“I was just like, ‘What would happen if I lost my dad?’” he said.
That morning, Jordan called family members for an update on his dad. The hospital wouldn’t share any information with Jordan over the phone. None of his family had any updates. That is, until he called his aunt. She delivered the news that Jordan feared most.
His father was dead at age 54.
Spencer had liver failure and went into cardiac arrest. The news turned Jordan’s normally stoic demeanor into raw emotion. The NCAA’s policy on student-athletes tending to family emergencies allowed Kentucky to arrange a flight home.
When Jordan got back to Ohio, he was dealt yet another blow. His grandma, Spencer’s mom, was in the same hospital as her son with a blood clot. When Jordan visited her, she didn’t know that Spencer had died.
“She kept asking, ‘Where’s Spencer, where’s Spencer?’” Jordan said. “It hurt because I couldn’t tell her, even though I wanted to.”
Kentucky recruiting coordinator Vince Marrow
The family elected not to tell her for a few days until her health was in order. Fortunately, though, she’s no longer in the hospital. Unfortunately, Jordan’s other grandma is now in the hospital in an induced-coma because she has pneumonia on both lungs.
Bonner didn’t post on social about his family emergencies. The team only found out about his dad because the coaching staff shared that information. Eventually, he returned to Lexington. His dad’s last words to him were fresh on his mind.
“He was like, ‘This is your year,’” Bonner said. “When I last talked to him, he said, ‘OK, you got that year under your belt. This is your outbreak year.’”
Despite all that he’s been through, Bonner had several on-the-field points of emphasis this offseason. He wanted to become more aggressive. He wanted to develop his skill set to become an even better pass-rusher. He wanted to become a complete player and maximize the potential of his gifted 6-5 frame.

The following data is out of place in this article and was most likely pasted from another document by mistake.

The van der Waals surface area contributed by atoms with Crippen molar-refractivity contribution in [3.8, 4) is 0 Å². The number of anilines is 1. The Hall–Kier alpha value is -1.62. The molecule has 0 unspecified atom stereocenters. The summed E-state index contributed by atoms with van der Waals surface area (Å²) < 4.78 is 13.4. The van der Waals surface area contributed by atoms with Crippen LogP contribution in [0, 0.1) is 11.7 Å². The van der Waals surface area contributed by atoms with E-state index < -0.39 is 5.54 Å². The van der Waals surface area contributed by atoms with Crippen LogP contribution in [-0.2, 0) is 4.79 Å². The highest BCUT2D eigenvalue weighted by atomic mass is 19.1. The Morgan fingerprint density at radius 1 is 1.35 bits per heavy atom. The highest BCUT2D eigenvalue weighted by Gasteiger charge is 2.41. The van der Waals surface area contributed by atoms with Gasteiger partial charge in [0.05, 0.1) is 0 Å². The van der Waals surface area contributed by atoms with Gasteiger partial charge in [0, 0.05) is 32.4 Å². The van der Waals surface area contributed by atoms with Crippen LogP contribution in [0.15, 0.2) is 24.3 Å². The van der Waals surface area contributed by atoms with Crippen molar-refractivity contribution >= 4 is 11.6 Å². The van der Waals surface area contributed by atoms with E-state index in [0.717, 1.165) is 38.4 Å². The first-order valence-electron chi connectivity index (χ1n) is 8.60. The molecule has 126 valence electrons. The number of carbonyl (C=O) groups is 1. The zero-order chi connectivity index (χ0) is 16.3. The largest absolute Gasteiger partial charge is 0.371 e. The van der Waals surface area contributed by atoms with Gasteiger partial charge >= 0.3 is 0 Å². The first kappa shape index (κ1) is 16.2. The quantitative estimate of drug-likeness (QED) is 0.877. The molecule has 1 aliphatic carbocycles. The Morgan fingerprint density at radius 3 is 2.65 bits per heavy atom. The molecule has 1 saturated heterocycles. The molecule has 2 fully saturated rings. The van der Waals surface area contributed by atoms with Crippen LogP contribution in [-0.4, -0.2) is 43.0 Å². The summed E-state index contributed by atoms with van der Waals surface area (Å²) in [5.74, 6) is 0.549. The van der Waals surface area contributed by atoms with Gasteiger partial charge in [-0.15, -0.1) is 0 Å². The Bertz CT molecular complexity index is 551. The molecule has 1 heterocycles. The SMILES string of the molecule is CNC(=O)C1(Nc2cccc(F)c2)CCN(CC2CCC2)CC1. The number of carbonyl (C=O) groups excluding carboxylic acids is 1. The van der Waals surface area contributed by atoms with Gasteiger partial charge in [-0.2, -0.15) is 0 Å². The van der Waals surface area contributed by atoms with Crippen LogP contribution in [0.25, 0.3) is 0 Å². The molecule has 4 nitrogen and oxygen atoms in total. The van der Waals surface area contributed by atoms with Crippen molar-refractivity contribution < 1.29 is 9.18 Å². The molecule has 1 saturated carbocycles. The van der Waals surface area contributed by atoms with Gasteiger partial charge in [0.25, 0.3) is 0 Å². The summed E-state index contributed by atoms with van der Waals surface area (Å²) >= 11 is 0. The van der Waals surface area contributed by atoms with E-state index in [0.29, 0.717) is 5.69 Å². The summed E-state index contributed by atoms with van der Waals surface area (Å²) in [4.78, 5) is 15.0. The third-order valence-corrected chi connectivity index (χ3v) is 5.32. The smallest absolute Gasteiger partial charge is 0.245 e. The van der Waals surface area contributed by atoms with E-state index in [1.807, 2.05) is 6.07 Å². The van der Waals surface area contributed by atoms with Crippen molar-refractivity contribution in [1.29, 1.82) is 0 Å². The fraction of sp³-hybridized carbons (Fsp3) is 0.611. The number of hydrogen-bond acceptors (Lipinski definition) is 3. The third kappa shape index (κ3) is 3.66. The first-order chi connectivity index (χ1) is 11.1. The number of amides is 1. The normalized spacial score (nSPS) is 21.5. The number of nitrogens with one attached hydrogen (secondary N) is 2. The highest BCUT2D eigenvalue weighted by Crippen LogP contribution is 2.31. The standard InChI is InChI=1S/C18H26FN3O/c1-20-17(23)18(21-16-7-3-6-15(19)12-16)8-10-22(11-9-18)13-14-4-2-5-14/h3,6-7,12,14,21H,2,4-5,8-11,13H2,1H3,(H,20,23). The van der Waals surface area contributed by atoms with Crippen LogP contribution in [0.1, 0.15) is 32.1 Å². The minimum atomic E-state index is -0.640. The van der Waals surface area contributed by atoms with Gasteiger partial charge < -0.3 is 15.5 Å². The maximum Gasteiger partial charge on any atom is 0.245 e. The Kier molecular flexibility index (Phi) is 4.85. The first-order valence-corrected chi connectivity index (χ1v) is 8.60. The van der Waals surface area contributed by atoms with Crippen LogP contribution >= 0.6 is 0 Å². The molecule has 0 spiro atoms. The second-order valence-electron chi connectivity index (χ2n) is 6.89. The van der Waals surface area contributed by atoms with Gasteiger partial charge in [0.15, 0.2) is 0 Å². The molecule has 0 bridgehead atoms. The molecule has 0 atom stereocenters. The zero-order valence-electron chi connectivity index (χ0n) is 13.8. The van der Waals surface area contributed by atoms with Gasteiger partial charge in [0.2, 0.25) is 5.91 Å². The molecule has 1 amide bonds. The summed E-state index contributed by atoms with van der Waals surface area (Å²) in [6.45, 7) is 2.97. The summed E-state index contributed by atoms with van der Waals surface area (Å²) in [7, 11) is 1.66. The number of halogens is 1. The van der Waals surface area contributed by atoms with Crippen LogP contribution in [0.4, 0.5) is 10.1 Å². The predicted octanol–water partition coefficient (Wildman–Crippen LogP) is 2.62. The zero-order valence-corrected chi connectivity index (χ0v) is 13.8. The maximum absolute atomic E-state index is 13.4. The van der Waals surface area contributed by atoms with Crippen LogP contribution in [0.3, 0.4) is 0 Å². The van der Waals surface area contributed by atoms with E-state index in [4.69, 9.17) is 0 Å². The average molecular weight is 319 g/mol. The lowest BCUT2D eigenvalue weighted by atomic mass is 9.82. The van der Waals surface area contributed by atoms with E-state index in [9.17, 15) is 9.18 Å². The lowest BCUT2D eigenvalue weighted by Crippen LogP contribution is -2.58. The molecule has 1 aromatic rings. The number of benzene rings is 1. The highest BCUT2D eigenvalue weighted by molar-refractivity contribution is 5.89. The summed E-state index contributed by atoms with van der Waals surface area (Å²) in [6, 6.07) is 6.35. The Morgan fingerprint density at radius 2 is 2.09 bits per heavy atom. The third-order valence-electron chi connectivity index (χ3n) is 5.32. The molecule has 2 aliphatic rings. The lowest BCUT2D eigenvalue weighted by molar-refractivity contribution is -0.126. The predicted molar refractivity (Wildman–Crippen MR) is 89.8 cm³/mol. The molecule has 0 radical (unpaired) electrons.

That all comes back to taking care of the most important thing.
“When I step on the field, I try to clear my head,” he said, “but I just do it for the simple fact that this is something my dad really wanted me to do.”
He has plenty of support from the coaching staff, too. Marrow said that “the sky is the limit.” That’s not limited to the football field, either.
“I can tell you this,” Marrow said. “That young man is gonna make it in life. I don’t know if I could’ve handled that at that age … have a kid, get stabbed, lose a parent. That tells me he’s a very strong-minded guy. I think his future is gonna be real, real good.”
Bonner still has plenty of hurdles ahead. His baby boy is a huge priority. He has pressure to maximize his opportunities playing alongside Kentucky’s loaded group of linebackers. He still has family concerns that will creep into his head when he’s trying to focus.
There will likely still be times when all he wants to do is drive around Lexington and free his mind like he did last year. He says his faith is the reason that he’s not an emotional wreck. It got him through the stabbing, which probably seems like a lifetime ago after all he experienced in the last year and a half.
A new outlook on life and a new year. His year.
“Being in the situation I’m in now,” he said, “I can only be grateful.”